Though the word “mall” is often associated with suburban one- or two-story retail outlets, the golden age of shopping in America also featured high-rise retail developments built in cities—sometimes called vertical malls. Never as successful as their suburban counterparts, even during flush times, abandoned vertical malls in downtown areas are a prime target for multiuse redevelopment. In Rochester, for example, the Midtown Mall—once anchored by faded stores like McCurdy’s—closed in 2008. Developers are now engaged in a $59 million project, part of a broader downtown redevelopment, to revamp the empty 400,000-square-foot former mall into ground-floor retail, office space, and apartments, including affordable-housing units.

Some of these efforts face considerable hurdles beyond economics. Most malls were built in areas specially designated for them and their retail uses. Few old malls can be repurposed without government rezoning the land. Builders are paralyzed by new environmental reviews that can take years. Projects advance most quickly when government itself takes the lead, doing the necessary work first and soliciting private-sector partners confident of gaining community support. Even then, malls differ crucially from housing—they typically have less plumbing and sewage capacity, for example. That’s why many of these projects involve tearing down an enclosed mall and building something different from scratch, with all the associated costs. In some cases, alternative uses—like logistics facilities that can process packages shipped by online retailers—make more sense.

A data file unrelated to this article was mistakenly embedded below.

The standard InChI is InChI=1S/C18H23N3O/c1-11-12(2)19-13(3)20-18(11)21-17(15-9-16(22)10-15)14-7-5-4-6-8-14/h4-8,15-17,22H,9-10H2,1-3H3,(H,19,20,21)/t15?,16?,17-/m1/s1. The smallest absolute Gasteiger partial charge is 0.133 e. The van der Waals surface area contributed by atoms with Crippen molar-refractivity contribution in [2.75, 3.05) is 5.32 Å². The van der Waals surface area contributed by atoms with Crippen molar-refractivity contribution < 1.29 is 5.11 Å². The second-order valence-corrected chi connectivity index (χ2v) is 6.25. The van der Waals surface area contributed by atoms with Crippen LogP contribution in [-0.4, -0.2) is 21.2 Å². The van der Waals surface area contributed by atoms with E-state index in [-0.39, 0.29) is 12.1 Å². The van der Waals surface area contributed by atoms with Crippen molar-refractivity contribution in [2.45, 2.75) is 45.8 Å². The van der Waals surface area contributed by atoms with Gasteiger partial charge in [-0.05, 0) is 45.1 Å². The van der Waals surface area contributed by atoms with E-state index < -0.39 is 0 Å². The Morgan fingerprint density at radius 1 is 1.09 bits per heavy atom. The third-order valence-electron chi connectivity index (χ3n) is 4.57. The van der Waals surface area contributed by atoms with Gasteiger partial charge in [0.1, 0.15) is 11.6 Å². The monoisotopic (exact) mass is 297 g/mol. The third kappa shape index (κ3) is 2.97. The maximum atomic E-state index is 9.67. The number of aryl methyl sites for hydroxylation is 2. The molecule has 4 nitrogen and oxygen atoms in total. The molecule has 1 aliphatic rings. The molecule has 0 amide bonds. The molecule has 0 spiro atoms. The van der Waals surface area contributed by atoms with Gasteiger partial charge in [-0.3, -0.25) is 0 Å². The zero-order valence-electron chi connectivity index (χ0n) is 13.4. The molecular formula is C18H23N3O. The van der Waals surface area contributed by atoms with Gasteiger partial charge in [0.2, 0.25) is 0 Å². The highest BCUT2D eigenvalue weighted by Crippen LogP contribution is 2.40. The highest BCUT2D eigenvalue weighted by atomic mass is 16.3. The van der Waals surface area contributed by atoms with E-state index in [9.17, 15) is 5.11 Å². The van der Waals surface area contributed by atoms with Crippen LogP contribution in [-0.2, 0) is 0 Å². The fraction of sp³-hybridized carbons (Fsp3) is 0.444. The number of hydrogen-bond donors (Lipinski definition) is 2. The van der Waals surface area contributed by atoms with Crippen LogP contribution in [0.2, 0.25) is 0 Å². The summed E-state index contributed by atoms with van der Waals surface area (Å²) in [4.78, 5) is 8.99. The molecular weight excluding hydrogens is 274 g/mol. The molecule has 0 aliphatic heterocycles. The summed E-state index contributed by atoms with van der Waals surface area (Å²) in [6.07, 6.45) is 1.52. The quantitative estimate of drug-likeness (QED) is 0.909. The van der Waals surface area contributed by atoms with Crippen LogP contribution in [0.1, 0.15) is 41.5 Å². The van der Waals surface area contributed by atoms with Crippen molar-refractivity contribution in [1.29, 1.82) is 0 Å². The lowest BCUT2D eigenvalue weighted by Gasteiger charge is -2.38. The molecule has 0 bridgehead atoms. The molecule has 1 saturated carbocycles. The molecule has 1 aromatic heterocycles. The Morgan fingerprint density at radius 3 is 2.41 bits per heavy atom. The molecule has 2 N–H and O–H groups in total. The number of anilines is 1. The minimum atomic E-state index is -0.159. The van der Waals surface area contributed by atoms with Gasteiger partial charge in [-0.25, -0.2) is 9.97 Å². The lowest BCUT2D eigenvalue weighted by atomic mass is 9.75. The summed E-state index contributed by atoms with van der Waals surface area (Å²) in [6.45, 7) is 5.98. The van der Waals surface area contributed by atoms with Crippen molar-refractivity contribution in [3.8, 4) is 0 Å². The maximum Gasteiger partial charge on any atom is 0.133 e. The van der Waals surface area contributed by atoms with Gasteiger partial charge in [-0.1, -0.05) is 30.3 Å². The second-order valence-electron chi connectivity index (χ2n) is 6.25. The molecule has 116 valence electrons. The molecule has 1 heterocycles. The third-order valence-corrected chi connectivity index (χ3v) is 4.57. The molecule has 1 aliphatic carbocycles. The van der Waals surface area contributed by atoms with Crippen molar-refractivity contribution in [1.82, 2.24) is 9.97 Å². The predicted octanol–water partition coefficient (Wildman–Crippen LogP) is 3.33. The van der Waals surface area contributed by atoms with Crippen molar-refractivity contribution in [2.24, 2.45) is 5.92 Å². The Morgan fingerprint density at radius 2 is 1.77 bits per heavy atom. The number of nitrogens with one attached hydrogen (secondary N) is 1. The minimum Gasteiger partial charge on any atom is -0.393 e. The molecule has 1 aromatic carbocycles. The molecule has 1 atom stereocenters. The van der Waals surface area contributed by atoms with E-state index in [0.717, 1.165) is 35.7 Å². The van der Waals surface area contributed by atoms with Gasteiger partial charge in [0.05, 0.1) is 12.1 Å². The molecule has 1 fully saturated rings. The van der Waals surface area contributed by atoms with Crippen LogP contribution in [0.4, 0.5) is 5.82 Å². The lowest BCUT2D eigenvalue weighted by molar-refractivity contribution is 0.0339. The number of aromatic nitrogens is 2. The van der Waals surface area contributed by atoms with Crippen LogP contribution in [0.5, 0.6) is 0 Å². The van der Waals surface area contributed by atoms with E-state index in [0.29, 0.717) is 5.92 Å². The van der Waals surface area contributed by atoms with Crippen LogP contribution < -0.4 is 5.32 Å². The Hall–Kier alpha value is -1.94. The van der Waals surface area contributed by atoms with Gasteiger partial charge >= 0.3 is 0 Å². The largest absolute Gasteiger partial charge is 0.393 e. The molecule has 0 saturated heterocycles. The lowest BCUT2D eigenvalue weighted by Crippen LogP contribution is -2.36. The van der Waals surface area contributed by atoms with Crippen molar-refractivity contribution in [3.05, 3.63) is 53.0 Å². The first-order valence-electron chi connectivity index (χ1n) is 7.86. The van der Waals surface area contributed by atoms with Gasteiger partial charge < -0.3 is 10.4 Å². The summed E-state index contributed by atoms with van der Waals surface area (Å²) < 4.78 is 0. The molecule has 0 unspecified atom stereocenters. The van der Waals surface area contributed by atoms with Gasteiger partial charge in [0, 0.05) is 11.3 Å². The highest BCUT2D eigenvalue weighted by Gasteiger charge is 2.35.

Still, with malls closing so quickly—check the popular site deadmalls.com—the problem of what to do with these deserted eyesores has been worrying local officials and planners for years. Suddenly, the thought of making a home where you or your parents may have once done your back-to-school shopping doesn’t seem so far-fetched.

Photo: wxin/iStock